The Hidden Life of Trees

The Hidden Life of Trees

What They Feel, How They Communicate : Discoveries From A Secret World

Book - 2016
Average Rating:
5
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The first of a three-part series investigating the wonders of nature by New York Times bestselling author Peter Wohlleben. Book two, The Inner Life of Animals, is now available as well.

Are trees social beings? In this international bestseller, forester and author Peter Wohlleben convincingly makes the case that, yes, the forest is a social network. He draws on groundbreaking scientific discoveries to describe how trees are like human families: tree parents live together with their children, communicate with them, support them as they grow, share nutrients with those who are sick or struggling, and even warn each other of impending dangers. Wohlleben also shares his deep love of woods and forests, explaining the amazing processes of life, death, and regeneration he has observed in his woodland.

After learning about the complex life of trees, a walk in the woods will never be the same again.

Includes a Note From a Forest Scientist, by Dr.Suzanne Simard
Publisher: Vancouver : David Suzuki Institute/Greystone Books, 2016.
ISBN: 9781771642484
Branch Call Number: 582.16 Woh
Characteristics: xv, 272 pages : illustrations ; 20 cm

Opinion

From Library Staff

Just because we can't see it or communicate with them, doesn't mean that they don't have inner lives. (Nor should we assume that. I mean, we generally assume babies have inner lives that they are unable to articulate until a certain point in their lives, and we don't treat them the way we do tree... Read More »


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r
redoute
Nov 28, 2017

I rarely give 5 star ratings. But I learned so much from this book, and at the same time enjoyed reading it so much, that I didn't think twice about 5 starring this one.
This book gives answers to questions you didn't know you had. And it explains some of the reasons that "Nature" exposure heals humans. We are part of a vast "World Wood Web" (the author's clever term), so that when our "natural" world is out of whack, we are too

A fascinating and easy book to read. We may have learned that Trees are lovely from Joyce Kilmer but after reading this book, you'll understand how complex trees are.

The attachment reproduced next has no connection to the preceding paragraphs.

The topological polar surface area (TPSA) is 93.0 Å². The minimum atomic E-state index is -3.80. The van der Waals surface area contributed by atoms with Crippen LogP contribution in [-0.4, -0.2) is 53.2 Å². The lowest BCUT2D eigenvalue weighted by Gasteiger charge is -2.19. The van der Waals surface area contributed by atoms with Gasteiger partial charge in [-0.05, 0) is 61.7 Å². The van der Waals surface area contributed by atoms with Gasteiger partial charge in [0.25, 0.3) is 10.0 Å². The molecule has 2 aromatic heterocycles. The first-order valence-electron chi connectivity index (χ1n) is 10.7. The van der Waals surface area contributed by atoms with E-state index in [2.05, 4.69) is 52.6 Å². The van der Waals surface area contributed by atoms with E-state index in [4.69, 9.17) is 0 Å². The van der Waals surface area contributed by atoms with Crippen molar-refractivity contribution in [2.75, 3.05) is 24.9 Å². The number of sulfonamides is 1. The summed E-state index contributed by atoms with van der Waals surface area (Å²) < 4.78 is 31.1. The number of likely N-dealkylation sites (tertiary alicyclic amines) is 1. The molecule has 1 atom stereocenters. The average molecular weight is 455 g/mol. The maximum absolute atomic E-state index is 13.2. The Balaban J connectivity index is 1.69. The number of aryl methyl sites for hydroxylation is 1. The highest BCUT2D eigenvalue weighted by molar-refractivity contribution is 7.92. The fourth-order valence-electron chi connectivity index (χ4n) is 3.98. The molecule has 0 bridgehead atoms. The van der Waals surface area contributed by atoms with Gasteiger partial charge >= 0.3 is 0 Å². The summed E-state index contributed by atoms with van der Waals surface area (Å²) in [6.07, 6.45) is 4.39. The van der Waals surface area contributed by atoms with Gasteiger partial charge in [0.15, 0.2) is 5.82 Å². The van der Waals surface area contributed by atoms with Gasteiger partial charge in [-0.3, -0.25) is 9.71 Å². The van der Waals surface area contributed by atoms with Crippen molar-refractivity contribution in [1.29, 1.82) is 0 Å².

p
peacebenow
May 24, 2017

Great book! Loved all the info about trees in Old forests that have been little disturbed by people. So much info I could retain few facts but mostly ideas. May purchase to have as a reference book. Perfect book if you like trees!! Getting ready for Yosemite :)

q
Quietday
Mar 26, 2017

4.5 stars. As nature books go, this is fascinating and yet somehow intuitive; the reason deforestation feels so wrong. Wohlleben does a fantastic job of explaining every aspect of why forests are important, especially ancient forests that work like families rather than trees planted in unsuitable areas or those contained or controlled for public spaces which are unable to thrive they way they are destined to.

"Trees maintain an inner balance. They budget their strength carefully so that they can meet all their needs. They expend some energy in growing. They must lengthen their branches and widen the diameter of their trunks to support their increasing weight. They also hold some energy in reserve so that they can react immediately and activate defensive compounds in their leaves and bark if insects or fungi attack." (p.25)

Sounds like a manual for life, doesn't it?

z
zipread
Feb 10, 2017

If you didn't like anthropomorphism with Bambi, Jumbo and Lassie, for sure you're not going to enjoy what author Wohlleben does to he favourite beech, his proud oak and his favourite forest stand. You can just hear him affectionately whisper their names: Gudrun, Odin and Fritz.
But perhaps it is time that we acknowledge tress as living, even sentient creatures capable of even intelligently taking note of and responding to their environment. They are capable of feeding other trees; they can warn one another of impending insect attacks; their rootlets allow them to communicate with one another.
There is much in this book that is thought provoking, much that is interesting, much that is useful.
This book sometimes suffers in translation from its original German. Sometimes its difficult to tell what kind of readership the author is trying to reach: juvenile or mature; one who knows nothing of trees or one who has committed considerable time to their study.
The book would benefit from the liberal inclusion of illustrations, particularly for the benefit of North American urbanites, many of whom may have become out of touch with the forest environment.
Peter Wohlleben, a practising forester practising a somewhat unusual type of forestry management has produced a very readable book that is very much worthy of your attention.

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